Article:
The majority of participants reported they were either very interested (48%) or fairly interested (36%) in taking additional action to reduce their household food waste, 13% reported they were somewhat interested, and 4% were not at all interested. Of those respondents that reported they had some level of interest in taking action to reduce waste, there was a significant difference between those that have an active role in cooking and rurality (p < 0.05). Specifically, participants that do “most to all” of the cooking more prevalently reported they were very interested in reducing household food waste as well as participants that live in urban populations of 20,000 or more. Participants expressed interest in learning additional strategies to reduce household food waste including: (1) what can be frozen and for how long (52%); (2) recipes to help use up food (44%); (3) how to creatively use leftovers (42%); (4) what foods are dangerous when spoiled versus simply distasteful (41%); (5) how to store specific items (35%); (6) how to interpret food date labels (29%); and (7) apps or online programs to help with food shopping and portion planning (14%). Approximately a third of participants (37%) perceived it would be easy to notably reduce their household food waste, 28% perceived it would be neither difficult nor easy, 18% perceived it would be difficult, 14% perceived it would be very easy, and 4% perceived it would be very difficult.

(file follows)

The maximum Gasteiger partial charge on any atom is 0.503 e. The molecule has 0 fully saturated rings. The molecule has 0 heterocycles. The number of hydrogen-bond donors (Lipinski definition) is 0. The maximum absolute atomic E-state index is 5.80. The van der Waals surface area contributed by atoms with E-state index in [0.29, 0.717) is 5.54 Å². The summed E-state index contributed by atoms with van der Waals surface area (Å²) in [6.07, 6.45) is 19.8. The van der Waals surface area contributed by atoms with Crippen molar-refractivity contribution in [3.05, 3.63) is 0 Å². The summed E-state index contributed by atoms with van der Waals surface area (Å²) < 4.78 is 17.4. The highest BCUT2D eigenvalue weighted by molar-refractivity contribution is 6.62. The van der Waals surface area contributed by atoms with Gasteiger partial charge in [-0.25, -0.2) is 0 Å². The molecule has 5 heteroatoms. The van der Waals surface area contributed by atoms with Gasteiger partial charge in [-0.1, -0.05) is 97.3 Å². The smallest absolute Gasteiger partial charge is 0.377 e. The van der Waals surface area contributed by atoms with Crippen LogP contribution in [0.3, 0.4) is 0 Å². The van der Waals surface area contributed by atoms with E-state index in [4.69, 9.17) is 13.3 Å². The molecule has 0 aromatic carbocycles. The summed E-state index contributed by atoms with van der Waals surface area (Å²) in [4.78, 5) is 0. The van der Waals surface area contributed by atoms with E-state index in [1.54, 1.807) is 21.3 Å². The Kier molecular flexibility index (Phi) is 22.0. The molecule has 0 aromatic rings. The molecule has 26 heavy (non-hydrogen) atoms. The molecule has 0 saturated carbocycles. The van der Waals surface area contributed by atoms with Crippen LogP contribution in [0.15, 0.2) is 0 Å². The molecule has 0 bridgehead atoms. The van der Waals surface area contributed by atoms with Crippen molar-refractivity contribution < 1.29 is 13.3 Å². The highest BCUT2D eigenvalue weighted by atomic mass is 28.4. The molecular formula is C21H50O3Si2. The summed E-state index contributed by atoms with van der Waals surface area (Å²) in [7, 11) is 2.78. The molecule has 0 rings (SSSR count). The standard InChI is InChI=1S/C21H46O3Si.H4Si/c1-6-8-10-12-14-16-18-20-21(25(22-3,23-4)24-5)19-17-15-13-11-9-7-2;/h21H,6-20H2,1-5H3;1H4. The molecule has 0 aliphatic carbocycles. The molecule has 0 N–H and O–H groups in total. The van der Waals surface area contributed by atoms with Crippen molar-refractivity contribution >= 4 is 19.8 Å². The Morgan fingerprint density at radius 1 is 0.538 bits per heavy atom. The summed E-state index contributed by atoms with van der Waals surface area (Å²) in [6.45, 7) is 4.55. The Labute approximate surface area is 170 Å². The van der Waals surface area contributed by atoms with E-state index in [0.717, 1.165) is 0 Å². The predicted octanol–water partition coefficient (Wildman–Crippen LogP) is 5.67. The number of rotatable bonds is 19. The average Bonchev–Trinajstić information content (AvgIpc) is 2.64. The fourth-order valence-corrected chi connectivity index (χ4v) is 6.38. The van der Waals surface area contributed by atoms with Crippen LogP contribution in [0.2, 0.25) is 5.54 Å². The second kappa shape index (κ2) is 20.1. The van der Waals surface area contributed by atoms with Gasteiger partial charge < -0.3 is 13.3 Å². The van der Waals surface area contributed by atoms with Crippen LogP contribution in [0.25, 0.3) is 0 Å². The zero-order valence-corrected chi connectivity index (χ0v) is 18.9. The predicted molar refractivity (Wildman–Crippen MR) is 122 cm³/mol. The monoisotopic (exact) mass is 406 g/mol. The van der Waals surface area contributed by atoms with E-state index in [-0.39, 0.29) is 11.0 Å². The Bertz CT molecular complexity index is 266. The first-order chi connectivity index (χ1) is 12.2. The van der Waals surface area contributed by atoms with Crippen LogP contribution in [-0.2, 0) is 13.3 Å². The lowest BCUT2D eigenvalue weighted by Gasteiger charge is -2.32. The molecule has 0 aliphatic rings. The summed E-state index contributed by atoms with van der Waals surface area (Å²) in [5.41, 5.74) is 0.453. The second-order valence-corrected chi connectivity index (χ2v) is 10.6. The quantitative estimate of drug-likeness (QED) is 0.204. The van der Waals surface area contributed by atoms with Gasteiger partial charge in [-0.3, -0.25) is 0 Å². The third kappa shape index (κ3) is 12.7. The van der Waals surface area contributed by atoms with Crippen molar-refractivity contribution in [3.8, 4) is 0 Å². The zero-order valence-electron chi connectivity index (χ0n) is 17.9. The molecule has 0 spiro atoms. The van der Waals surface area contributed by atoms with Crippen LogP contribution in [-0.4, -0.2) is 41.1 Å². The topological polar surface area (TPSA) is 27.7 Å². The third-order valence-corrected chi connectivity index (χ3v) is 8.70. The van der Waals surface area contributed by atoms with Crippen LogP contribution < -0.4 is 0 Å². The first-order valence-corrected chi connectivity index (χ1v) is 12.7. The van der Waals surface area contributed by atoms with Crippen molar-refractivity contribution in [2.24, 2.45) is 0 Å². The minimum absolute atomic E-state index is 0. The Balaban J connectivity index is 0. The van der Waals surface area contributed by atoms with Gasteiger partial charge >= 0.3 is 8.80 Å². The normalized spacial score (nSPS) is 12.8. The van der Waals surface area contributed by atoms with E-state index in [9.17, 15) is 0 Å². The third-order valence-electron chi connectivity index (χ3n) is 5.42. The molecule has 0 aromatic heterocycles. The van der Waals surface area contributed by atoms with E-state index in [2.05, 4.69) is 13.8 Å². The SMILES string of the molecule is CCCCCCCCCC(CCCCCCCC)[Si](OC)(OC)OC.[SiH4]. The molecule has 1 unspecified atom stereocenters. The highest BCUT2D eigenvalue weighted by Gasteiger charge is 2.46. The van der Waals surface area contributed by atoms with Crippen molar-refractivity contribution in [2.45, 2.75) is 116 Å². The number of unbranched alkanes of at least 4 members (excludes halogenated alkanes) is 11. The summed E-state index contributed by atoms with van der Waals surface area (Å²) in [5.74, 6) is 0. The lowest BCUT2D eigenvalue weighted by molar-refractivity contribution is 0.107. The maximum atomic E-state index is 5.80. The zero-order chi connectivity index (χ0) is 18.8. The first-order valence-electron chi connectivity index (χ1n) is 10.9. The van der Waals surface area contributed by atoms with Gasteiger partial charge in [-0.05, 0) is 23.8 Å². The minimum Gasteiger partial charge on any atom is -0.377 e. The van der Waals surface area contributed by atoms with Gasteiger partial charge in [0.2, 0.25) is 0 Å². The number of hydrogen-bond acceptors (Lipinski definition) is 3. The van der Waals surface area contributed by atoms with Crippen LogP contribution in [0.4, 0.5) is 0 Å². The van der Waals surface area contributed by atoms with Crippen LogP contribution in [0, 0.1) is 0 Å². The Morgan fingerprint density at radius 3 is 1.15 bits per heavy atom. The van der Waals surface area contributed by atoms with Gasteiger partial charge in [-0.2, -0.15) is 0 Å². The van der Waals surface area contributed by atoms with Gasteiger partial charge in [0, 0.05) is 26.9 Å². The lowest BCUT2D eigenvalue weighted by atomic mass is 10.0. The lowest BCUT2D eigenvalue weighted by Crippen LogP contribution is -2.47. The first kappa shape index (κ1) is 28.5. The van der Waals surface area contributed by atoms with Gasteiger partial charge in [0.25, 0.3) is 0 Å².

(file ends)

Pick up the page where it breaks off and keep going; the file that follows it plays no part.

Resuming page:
The majority of participants generally agreed regarding factors that they perceived as either very important or important in motivating them to reduce household food waste (Figure 5) including wanting to set a good example for their children, personal guilt, and the possibility of saving money.
Figure 5. Motivating factors for reducing food waste. Participants were asked to report how important the following factors are in motivating them to reduce food waste (values <5% not labeled in figure).
Consumer Perceptions on Strategies to Reduce Food Waste in Market and Food Service Food Environments
With regards to market food environments such as grocery stores and supermarkets, the majority (62%) of survey respondents agreed that they find desirable strategies that offer discounts on over-ripe produce or food near its expiration date. Other strategies that the majority of respondents perceive as acceptable for market food environments are: (1) access to “bulk food” bins where customers can scoop out exactly how much food they need (59%); (2) “buy one, get one later” offers rather than “buy one, get one” (55%); and (3) discounts on produce that is less visually appealing (51%). A notable amount of respondents also found desirable the strategies of having more foods offered in resealable packages (48%) as well as a greater availability of a variety of food product sizes and/or packaging options (46%).